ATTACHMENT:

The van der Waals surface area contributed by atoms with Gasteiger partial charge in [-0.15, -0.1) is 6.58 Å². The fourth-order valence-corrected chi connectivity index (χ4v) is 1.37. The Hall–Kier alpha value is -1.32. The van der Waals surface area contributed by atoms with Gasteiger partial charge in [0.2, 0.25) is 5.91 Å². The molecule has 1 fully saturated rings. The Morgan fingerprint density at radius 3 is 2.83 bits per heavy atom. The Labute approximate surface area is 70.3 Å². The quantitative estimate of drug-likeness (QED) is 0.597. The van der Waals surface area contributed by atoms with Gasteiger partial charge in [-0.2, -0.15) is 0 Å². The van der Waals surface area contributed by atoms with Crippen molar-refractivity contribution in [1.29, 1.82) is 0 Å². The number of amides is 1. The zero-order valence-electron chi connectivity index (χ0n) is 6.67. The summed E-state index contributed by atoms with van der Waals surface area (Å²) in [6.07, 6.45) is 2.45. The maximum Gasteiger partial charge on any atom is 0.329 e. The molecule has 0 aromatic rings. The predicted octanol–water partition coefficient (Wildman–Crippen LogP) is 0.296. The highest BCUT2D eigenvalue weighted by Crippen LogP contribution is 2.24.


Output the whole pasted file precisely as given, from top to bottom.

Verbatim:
The van der Waals surface area contributed by atoms with Gasteiger partial charge in [-0.15, -0.1) is 6.58 Å². The fourth-order valence-corrected chi connectivity index (χ4v) is 1.37. The Hall–Kier alpha value is -1.32. The van der Waals surface area contributed by atoms with Gasteiger partial charge in [0.2, 0.25) is 5.91 Å². The molecule has 1 fully saturated rings. The Morgan fingerprint density at radius 3 is 2.83 bits per heavy atom. The Labute approximate surface area is 70.3 Å². The quantitative estimate of drug-likeness (QED) is 0.597. The van der Waals surface area contributed by atoms with Gasteiger partial charge in [-0.2, -0.15) is 0 Å². The van der Waals surface area contributed by atoms with Crippen molar-refractivity contribution in [1.29, 1.82) is 0 Å². The number of amides is 1. The zero-order valence-electron chi connectivity index (χ0n) is 6.67. The summed E-state index contributed by atoms with van der Waals surface area (Å²) in [6.07, 6.45) is 2.45. The maximum Gasteiger partial charge on any atom is 0.329 e. The molecule has 0 aromatic rings. The predicted octanol–water partition coefficient (Wildman–Crippen LogP) is 0.296. The highest BCUT2D eigenvalue weighted by Crippen LogP contribution is 2.24.